Apple on Monday updated its iMac consumer desktop computer, adding faster Intel Core 2 Duo processors as well as a more powerful graphics option for its 24-inch iMac.
As with the MacBook and MacBook Pro upgrades from earlier this year, the updated iMacs now feature the latest generation of Core 2 Duo chips code-named Penryn. These chips use a 45-nanometer microprocessor architecture, which is more efficient than the previous 65-nanometer architecture. The new Penryn chips also boost the amount of shared L2 cache in these new iMacs to 6MB; the previous iMac models topped out at 4MB of L2 cache.
Processor speeds are also boosted from the previous generation of iMacs. Prior to Monday’s update, the iMac featured either a 2GHz or 2.4GHz Core 2 Duo chip. The updated machines run at 2.4GHz, 2.66GHz or 2.8GHz, depending on configuration. Apple also offers a 3.06GHz processor as a build-to-order option. The only other Macs to top the 3GHz mark are build-to-order configurations of the Mac Pro, with either 3GHz or 3.2GHz Quad Core Xeon processors.
Apple increased the amount of RAM that ships with two of the three standard iMac configurations. The 20-inch 2.66GHz iMac and the 24-inch 2.8GHz iMac ship with 2GB of RAM; previously, the two higher-end iMac offerings featured only 1GB of memory.
Other changes to the iMac line include a 1,066MHz frontside bus on all three iMac configurations; previously, the frontside bus ran at 800MHz.
“The iMac is doing really well,” David Moody, Apple’s vice president of Worldwide Mac Product Marketing, told Macworld. “The new iMac appeals to more customers than ever before.” Quoting numbers from market research firm NPD, Moody said the Mac now has 17 percent of the U.S. consumer market share.
The revamped iMacs use the same graphics processors as before—an ATI Radeon HD 2400 XT with 128MB of memory on the entry-level iMac, and an ATI Radeon HD 2600 PRO with 256MB of memory on the other two models. However, for the first time on an iMac, Apple will offer the Nvidia GeForce 8800GS with 512MB of video memory as an option for the 24-inch iMac.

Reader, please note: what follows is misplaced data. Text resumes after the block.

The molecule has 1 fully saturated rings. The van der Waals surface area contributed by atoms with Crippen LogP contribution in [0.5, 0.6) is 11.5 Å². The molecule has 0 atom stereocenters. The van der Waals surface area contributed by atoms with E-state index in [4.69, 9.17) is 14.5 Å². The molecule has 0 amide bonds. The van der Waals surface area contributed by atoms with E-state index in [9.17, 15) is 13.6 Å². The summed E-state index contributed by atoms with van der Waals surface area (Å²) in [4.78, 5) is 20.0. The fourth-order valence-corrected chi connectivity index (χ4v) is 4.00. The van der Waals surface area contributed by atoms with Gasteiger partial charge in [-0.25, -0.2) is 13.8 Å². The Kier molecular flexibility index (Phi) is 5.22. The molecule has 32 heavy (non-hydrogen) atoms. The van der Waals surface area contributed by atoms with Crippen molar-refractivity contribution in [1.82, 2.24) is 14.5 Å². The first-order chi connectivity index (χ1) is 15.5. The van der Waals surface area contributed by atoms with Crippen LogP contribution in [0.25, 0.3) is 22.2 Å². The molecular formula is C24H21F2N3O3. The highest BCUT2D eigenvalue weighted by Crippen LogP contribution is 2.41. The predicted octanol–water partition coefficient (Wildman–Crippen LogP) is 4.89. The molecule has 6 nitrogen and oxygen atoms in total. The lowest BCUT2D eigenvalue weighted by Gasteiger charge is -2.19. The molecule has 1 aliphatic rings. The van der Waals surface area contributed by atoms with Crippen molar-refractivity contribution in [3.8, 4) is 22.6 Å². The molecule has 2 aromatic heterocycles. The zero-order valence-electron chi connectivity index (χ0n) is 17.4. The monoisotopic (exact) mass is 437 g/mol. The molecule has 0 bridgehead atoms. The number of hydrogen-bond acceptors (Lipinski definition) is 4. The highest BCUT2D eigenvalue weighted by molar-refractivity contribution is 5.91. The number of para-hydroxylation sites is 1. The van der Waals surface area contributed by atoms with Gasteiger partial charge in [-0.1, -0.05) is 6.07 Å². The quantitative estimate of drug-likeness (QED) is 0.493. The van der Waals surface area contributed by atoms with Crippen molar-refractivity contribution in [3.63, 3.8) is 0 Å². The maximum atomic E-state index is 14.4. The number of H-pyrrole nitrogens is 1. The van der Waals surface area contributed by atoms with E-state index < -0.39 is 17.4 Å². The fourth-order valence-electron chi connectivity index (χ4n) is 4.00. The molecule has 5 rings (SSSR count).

“When you compare the performance of the NVIDIA graphics cards with the current standard iMac model, you can see an increase of up to 2.2 times,” Moody said. “It certainly is great for gamers or any application that uses intensive graphics.”
As with previous iMacs, the new models also feature AirPort Extreme 802.11n Wi-Fi networking, Bluetooth 2.1+EDR; Gigabit Ethernet; built-in iSight video camera; a total of five USB 2.0 ports (including two on the Apple Keyboard); and one FireWire 400 and one FireWire 800 port.
The new iMacs come in three basic models:
- The $1,199 20-inch with a 2.4GHz Intel Core 2 Duo processor, 1GB of RAM, a 250GB hard drive, and an ATI Radeon HD 2400 XT with 128MB GDDR3 memory;
- The $1,499 20-inch model with a 2.66GHz processor, 2GB of RAM, a 320GB hard drive, and an ATI Radeon HD 2600 PRO with 256MB GDDR3 memory; and
- The $1,799 24-inch offering with a 2.8GHz processor, 2GB of RAM, a 320GB hard drive, and an ATI Radeon HD 2600 PRO with 256MB GDDR3 memory.
Apple also offers a $2,199 build-to-order 24-inch model that ships with the 3.06GHz Core 2 Duo chip, Nvidia GeForce 8880 GS graphics card and 500GB hard drive. The processor and graphics card options are available separately for the 24-inch iMac for $200 and $150, respectively. (Previously, Apple had offered a build-to-order iMac with a 2.8GHz Core 2 Duo extreme chip.)
Storage options include hard drives of 500GB, 750GB, and—for the 24-inch iMac—1TB.
All iMac models are available immediately.